One man has already been charged with _____'s murder while detectives wish to speak to two other suspects in connection with the death of the 26-year-old.

Alan Palmer, 43, who lived at the scene of the attack in Stockbridge Road, and Peter Leonard, 51, have not been seen since Street went missing.

Palmer has several tattoos on his left arm of a snake head, bull, eagle and swallow.

On his right arm he has a snake and skull with two flower designs featuring the words 'Mam' and 'swallow'.

Leonard has a two-inch scar on his nose and the words 'love' and 'Heidi' tattooed on his hands.

Early in January detectives said Palmer and Leonard were believed to be on the run with _____'s body.

Police said _____’s family have been told of the latest developments.

A post mortem examination is due to be carried out.

CA - Revisit Jessica's Law

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Well, you have a bunch of egotistical jerks in office, so I seriously doubt they will admit defeat, and fix the law, not until the state is burning and broke!


The sex-offender statute is unaffordable and doesn't improve safety. If it can't be dropped, it should be rewritten.

Of all the ill-considered ballot initiatives approved by California voters over the years, few can match Jessica's Law for sheer self-destructiveness. The measure, billed as a way to protect children from sexual predators when it appeared on the ballot in 2006 as Proposition 83, is worsening the yawning state budget gap amid zero evidence that it's protecting anyone -- in fact, according to a state panel, it may be threatening public safety.

This page warned that the initiative would be an expensive mistake, but that didn't stop 70% of voters from approving it. That may be because sexual predators are nobody's idea of a good neighbor, and voters thought that forcing sex offenders to wear GPS tracking devices for life and forbidding them to live within 2,000 feet of schools and parks would keep them at bay. What they didn't consider were cost and practicality.

Among its many failings, the measure doesn't distinguish between criminals who are at high risk of re-offending and those who aren't. That means a teenager convicted of having sex with his underage girlfriend, as just one example, is subject to GPS monitoring and residence restrictions for the rest of his life, even if he never commits another crime. It also fails to specify what agency is responsible for monitoring those thousands of former inmates, or to devote money to pay for it.

State corrections officials announced Jan. 12 that they are now monitoring all 6,622 paroled sex offenders with GPS devices, after Gov. Arnold Schwarzenegger set aside $106 million in last year's budget for the program. Where the state will come up with the money while facing a $42-billion shortfall over the next 18 months is an open question. What's more, the state will monitor sex offenders only for as long as they remain on parole -- after that, it's up to municipal agencies, none of which have the staff, equipment or spare funding to do the job.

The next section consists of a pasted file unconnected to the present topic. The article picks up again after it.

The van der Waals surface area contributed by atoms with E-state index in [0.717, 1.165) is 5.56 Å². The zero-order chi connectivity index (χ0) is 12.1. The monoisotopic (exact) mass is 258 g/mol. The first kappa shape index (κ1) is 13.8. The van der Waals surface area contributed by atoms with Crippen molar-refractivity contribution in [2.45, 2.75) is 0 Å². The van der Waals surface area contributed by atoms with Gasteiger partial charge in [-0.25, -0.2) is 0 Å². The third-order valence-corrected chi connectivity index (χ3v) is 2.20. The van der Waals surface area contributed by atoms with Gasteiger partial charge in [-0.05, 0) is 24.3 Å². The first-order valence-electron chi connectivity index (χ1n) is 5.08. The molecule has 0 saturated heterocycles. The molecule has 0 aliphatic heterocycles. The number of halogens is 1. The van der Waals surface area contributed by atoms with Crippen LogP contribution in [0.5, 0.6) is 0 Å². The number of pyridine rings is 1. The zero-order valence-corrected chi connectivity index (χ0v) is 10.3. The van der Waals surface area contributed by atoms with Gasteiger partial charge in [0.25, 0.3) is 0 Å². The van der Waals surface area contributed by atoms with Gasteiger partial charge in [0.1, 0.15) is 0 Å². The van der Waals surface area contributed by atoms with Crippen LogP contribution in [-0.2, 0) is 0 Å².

The expense might be worthwhile if Jessica's Law were actually reducing sex crimes. Yet research has found no connection between where a sex offender lives and the likelihood that he'll offend again, nor is there any evidence that GPS monitoring lowers recidivism. Further, it's very hard for parolees to find homes that aren't near schools or parks, leading to a 12-fold increase in the number of homeless sex offenders since the law was passed in 2006. A lack of stable housing only increases the odds that an ex-con will return to crime -- or as the state Sex Offender Management Board put it in a report Tuesday: "Residency restrictions that preclude or eliminate appropriate offender housing can threaten public safety instead of enhancing it."

Lawmakers rarely show the courage to fix problems created by get-tough-on-crime voter initiatives, but there will never be a better time to improve Jessica's Law. The state budget and the prison system are in crisis and must be reinvented, and amending this law -- which the Legislature can do with a two-thirds vote -- would benefit them both. Ideally, the measure should be overturned, but at a minimum the Legislature should create a review process that allows low-risk offenders to escape the residency and monitoring rules. California simply can't afford to pay more to be less safe.